book review

Once-promising graphic novelist’s midlife affair comically collides with hard truths of life and art

michael hirshon for the boston globe

Matthew Klam’s long-awaited second book, “Who Is Rich?,” is one of those novels with the rare power to mesmerize. It’s a dazzling meditation on monogamy, parenthood, mortality, shame, erotic liberation, and artistic struggle, a tale told by an adulterous middle-aged schlub, full of sound and fury, and signifying, well, pretty much everything.

The schlub in question is Rich Fischer, a once promising graphic novelist now consigned to life as a magazine illustrator, in retreat from a stifling home life (two little kids, one exhausted wife), and hellbent on kick-starting his mojo through outlandish behavior. In essence, he goes on a spiritual bender, the central feature of which is a tempestuous affair he conducts while teaching at a summer arts conference held at a “fishing village turned tourist trap’’ on the New England coast.

The object of his infidelity, Amy O’Donnell, is a painting student at the gathering, an equally troubled mother of three whose hubby is an abusive Wall Street titan with a net worth that exceeds Rich’s by eight to ten zeroes.


The plot is rudimentary and almost beside the point: Rich and Amy flirt, surrender to lust, retreat, reconnect, and bid farewell. The novel’s genius resides in the manic, self-lacerating voice of the narrator, one that will be familiar to fans of Klam’s celebrated debut collection, “Sam the Cat,” which mined the masculine angst of modern courtship.

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Klam’s novel amounts to a reckoning for men who have nestled into the comforts of domesticity only to discover themselves in a hostage situation.

“Sex deprivation had made me desperate, half-blind, and irrationally prone to fantasy, impulse, isolation, and cruelty,” Klam writes. “The parenting and home ownership, the borrowing, the debt, the load-bearing walls, packed inside that steady, anxious flow of days, nurturing, soldiering, corralling, building a monument to a lifestyle, to be preserved, resold, passed down, passed on. I lived in a sticky web of communal adaptations, minimizations, moderations. It made me cuckoo.”

Klam’s novel is full of passages like this — dense, associative, lyric, and compulsively honest. They will, I suspect, also drive some readers cuckoo. But Rich is after something more than the erotic charge of a new body. Like many adulterers, he yearns for the transcendence of an intimacy sacrificed to marital routine.

“What was the point of having a body?” he demands. “Intellectual life was not so satisfying that we could afford to relinquish the physical . . . maybe it’s just the raw power of sex, to cleanse and heal the body and mind, to simplify, soften, maybe clarify a complicated heavy relationship, to make strong what is often rough or broken . . . while gently nourishing the other, while somehow loosening oneself from the hunger — hey, around here we didn’t get enough of that. But just to hold the other and be held in return until the boundaries melt and our bodies hover, float, become weightless in that zero time of unclocked moments — we didn’t do a lot of that, either.”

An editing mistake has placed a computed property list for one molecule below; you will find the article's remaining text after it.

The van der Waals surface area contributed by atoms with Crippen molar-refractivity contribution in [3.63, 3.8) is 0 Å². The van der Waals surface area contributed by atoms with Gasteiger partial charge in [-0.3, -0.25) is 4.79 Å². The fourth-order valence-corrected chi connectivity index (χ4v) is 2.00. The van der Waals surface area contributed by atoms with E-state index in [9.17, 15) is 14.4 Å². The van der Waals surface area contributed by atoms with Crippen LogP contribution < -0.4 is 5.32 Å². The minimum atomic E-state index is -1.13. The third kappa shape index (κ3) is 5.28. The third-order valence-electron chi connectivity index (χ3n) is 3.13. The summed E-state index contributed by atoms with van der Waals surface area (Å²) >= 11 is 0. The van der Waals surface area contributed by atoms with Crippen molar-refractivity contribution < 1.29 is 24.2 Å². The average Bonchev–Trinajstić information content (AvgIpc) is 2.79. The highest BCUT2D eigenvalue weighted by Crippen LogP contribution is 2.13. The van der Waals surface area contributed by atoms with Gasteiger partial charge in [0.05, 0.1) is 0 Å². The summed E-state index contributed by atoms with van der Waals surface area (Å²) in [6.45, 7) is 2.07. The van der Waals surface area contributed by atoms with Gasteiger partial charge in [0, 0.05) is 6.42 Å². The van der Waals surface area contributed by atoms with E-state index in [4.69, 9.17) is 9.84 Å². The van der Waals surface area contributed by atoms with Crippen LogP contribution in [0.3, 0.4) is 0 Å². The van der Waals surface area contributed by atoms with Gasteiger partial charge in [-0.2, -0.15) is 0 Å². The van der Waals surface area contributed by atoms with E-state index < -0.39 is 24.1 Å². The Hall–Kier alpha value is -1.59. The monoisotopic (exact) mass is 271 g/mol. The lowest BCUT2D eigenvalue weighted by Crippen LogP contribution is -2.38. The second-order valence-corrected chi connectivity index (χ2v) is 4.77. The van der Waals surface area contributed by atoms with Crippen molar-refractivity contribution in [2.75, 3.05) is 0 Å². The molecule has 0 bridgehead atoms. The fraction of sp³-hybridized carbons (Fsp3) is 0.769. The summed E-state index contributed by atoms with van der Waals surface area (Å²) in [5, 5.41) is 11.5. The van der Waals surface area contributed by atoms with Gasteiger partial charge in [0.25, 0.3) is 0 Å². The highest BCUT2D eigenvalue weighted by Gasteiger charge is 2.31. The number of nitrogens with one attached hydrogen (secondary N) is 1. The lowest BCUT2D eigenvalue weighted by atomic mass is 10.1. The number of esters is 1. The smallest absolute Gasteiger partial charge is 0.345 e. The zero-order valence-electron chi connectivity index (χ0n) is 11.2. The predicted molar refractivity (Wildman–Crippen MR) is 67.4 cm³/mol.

Klam is writing in the tradition of Updike, Bellow, and Roth, unspooling an unabashedly masculine account of midlife crisis. But his female characters are never reduced to caricature. He sees in them a distinct but nuanced struggle for selfhood, his wife, Robin, haunted by the death of her brother, while Amy contends with a mate who brutalizes her.

The affair, though torrid for brief stretches, provides no refuge from the perils of self-reflection. Rich resents Amy’s wealth — “Her marriage was endowed. Their winnings were secured offshore” — which casts his own diminishing earning power into relief. He does, however, also consider how he might benefit from her largesse.

Rich’s creative decline — his sole book (titled “I Have Suffered Greatly’’) now long out of print — has triggered “psychic grief, low output, self-mockery, obscurity, isolation, depression, all the deprivations of artistic sacrifice, without making any art. Marriage and parenthood provided a kind of second life, a new beginning, for some failed artists. Certain men thrived in it. If these past years had been any indication, I never would.”

Rich flirts with fantasies of divorce, confession, even suicide. But Klam resists the urge to offer his hero some false sense of resolution. He is left (like the rest of us) to shoulder the burden of his betrayal.

“I was a part of something beyond my understanding,” he says, of the family he’s forsaken, “whole evenings spent in a daffy haze of singing, clapping, lifting, swinging, blowing up tiny balloons, my face turning purple, touching and examining every inch of them, like a violinist inspecting his instrument, kissing their sticky, doughnut-smelling feet.”


Many likely will dismiss Rich as unlikeable, that bland and self-defeating adjective employed to suggest that we ought turn to literature to find role models, heroes, or worse yet, friends. That is their right.

Klam has brought to life an indelible character, a man painfully alive on the page, cowardly in actions but utterly fearless in confronting hard truths we spend most of our lives evading.


By Matthew Klam

Random House, 336 pp., $27

Steve Almond is the author of several books, including “Rock and Roll Will Save Your Life: A Book by and for the Fanatics Among Us.’’